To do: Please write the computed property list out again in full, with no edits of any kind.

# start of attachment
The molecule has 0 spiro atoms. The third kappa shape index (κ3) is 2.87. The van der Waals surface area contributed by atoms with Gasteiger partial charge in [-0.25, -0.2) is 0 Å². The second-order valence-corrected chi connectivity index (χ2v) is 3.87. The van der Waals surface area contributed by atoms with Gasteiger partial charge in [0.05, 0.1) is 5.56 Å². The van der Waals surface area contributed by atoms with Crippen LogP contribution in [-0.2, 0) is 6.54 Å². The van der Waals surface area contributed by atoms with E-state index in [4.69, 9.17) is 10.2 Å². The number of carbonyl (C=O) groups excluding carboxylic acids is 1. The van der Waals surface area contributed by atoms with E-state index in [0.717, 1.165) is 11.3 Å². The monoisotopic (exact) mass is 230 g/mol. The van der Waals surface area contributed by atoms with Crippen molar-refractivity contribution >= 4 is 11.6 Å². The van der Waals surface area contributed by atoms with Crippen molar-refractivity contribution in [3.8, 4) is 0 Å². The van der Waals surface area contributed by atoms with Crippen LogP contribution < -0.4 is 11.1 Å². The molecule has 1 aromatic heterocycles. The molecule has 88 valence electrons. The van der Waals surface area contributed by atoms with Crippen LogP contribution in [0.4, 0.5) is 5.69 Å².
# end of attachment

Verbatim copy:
The molecule has 0 spiro atoms. The third kappa shape index (κ3) is 2.87. The van der Waals surface area contributed by atoms with Gasteiger partial charge in [-0.25, -0.2) is 0 Å². The second-order valence-corrected chi connectivity index (χ2v) is 3.87. The van der Waals surface area contributed by atoms with Gasteiger partial charge in [0.05, 0.1) is 5.56 Å². The van der Waals surface area contributed by atoms with Crippen LogP contribution in [-0.2, 0) is 6.54 Å². The van der Waals surface area contributed by atoms with E-state index in [4.69, 9.17) is 10.2 Å². The number of carbonyl (C=O) groups excluding carboxylic acids is 1. The van der Waals surface area contributed by atoms with E-state index in [0.717, 1.165) is 11.3 Å². The monoisotopic (exact) mass is 230 g/mol. The van der Waals surface area contributed by atoms with Crippen molar-refractivity contribution >= 4 is 11.6 Å². The van der Waals surface area contributed by atoms with Crippen molar-refractivity contribution in [3.8, 4) is 0 Å². The van der Waals surface area contributed by atoms with Crippen LogP contribution < -0.4 is 11.1 Å². The molecule has 1 aromatic heterocycles. The molecule has 88 valence electrons. The van der Waals surface area contributed by atoms with Crippen LogP contribution in [0.4, 0.5) is 5.69 Å².